Rob Bell's newest book has generated a lot of controversy and received some appropriate criticism. I'm appreciative of those who have taken the time to thoughtfully and honestly critique Bell's views. But, not everyone show such wisdom-- in this case or in many others.
Criticism can be healthy and helpful, but sometimes criticism fails to be either for a number of reasons. What follows are a series of posts I have been meaning to publish on the blog, but have been sitting on while I give attention to other conversations. So these posts are not in reaction to the controversy and criticism surrounding Bell's book, but to the ineffective criticism I often see taking place among God's people.
I sometimes feel like the internet is little more than a petri dish where criticism is cultivated like bacteria. It just seems to grow and multiply without any helpful order. I've mentioned on a few occasions, but it's always good to repeat it, that criticism needs to be tempered by a careful look at the ninth commandment. (If you don't know the ninth, then you should remedy that problem now.) There seems to be a consistent pattern of bearing false witness against brothers and sisters in Christ in the name of truth. I think the irony is clear. When you don't use the truth in order to defend the truth, you actually hinder the integrity of the truth at work among Christians. So what's the alternative?
I think the alternative is to recognize that criticism is not necessarily a bad thing (as some of the criticism of Rob Bell has demonstrated). I have been criticized on many occasions, and on some of those occasions I have actually found the critics to be correct. In such cases it has led me to more clearly articulate my views or to perhaps change the way I do things.
But perhaps the question is, what is the best way to critique another? In the interest of healthy dialog and fruitful correction I would like to offer five principles of healthy criticism throughout the week.
#1 Critique What One Actually Believes
First, it is important, even essential, that criticism is done in such a way that the person being criticized would actually recognize his or her beliefs in that criticism. Now this is important; we all want to be properly understood. I thought it was St. Francis who said it, but I just googled it, and it turns out it was Stephen Covey who said, "Seek first to understand, then to be understood." Those are good words for all us to heed, even if they don't come from a "saint."
I could give more than one example, and several immediately come to mind. A criticism is made, distributed over the internet, and repeated by others. And, the person being criticized (and just about every fair observer) just scratches his/her head and wonders, "Where did that come from?" The criticism is not recognizable by the person being criticized and other fair observers. It happens often and it shows a lack of grace and fairness that good criticism always includes.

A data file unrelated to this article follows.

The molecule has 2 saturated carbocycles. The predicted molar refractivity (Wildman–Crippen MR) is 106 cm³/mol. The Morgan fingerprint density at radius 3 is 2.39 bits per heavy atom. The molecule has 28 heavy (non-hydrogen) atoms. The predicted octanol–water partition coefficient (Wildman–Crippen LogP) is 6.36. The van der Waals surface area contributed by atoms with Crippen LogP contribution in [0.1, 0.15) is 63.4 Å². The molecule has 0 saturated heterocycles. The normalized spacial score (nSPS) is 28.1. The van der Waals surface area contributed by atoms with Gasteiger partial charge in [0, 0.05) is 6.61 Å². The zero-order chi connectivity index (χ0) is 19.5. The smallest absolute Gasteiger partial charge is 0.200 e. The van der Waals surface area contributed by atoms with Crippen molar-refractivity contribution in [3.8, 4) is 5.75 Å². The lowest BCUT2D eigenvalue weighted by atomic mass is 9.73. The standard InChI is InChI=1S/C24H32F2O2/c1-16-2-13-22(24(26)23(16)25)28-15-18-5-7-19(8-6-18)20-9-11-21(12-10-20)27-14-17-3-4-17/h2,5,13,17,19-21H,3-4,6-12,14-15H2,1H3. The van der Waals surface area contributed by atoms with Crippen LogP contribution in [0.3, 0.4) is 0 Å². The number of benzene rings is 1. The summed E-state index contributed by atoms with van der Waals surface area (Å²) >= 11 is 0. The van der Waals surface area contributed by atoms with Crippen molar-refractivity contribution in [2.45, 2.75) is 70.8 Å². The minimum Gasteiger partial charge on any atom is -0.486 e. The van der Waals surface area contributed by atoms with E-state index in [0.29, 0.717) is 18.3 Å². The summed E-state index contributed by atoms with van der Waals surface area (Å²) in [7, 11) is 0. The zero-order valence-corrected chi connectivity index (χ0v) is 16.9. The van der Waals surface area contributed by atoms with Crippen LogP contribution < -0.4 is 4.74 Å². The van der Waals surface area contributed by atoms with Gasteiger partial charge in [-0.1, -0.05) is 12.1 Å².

Now, I should say that I am not trying to be the role model on this. But, I have tried to do this, for example, in my criticisms of the emergent movement. I think that the people in some of the more progressive wings of the emerging church would consider me an outsider critic, but a critic who is honest.
When I wrote what became something of the standard shorthand for describing the emerging church-- and later it would be used by many others, including in Jim Belcher's Deep Church a 2010 Christianity Today Book Award, and Golden Canon Leadership Book Award winner-- the description I gave for the more progressive wing of the emerging church, specifically, focused on areas that they wished to reconsider the gospel and the faith.
Now, at the time, my desire was that we would point to that end of the spectrum and say that I don't agree with that. But, in the process, many people in the emerging church wound up saying, "Yes, that's correct-- he gets what we're trying to do, he just disagrees with where we land on some issues."
So for me, when I wrote that article, originally simply to explain the emerging church to people in my denomination, published in my denominational press, I was encouraged that I might have been close to my objective when Andrew Jones wrote his post about it. Andrew Jones, a prominent leader in the emerging church, who has since stopped using that term, indicated, "Ed Stetzer gets it." Andrew and I came to different conclusions, but he felt that I been fair in my comments. Later on, some in the movement would criticize my article for being divisive. But I think that most found my article to be fair.
Interestingly, one of the deans at a seminary in my denomination would write me an email and said, "You were fair and accurate in your assessment, which means you will probably get killed." And the reason he wrote that is that in attempting to give an accurate portrayal of somebody's beliefs, and then to critique them fairly, is actually dangerous (in my denomination and in other places). By trying to understand and be fair, some people will attack you. So be it.
Yet, I think there is power in a criticism that rightly understands another's viewpoint, even while disagreeing with it.
So, let me close with this. Before you criticize, be sure you understand the person and perspective with which you are taking issue. If you lack understanding you are essentially picking a fight with an opponent who does not exist. You'll make a lot of noise, sell a few books, or attract people to your blog, but your criticism lacks wisdom and integrity.
Feel free to weigh in, and yes, to even criticize my post!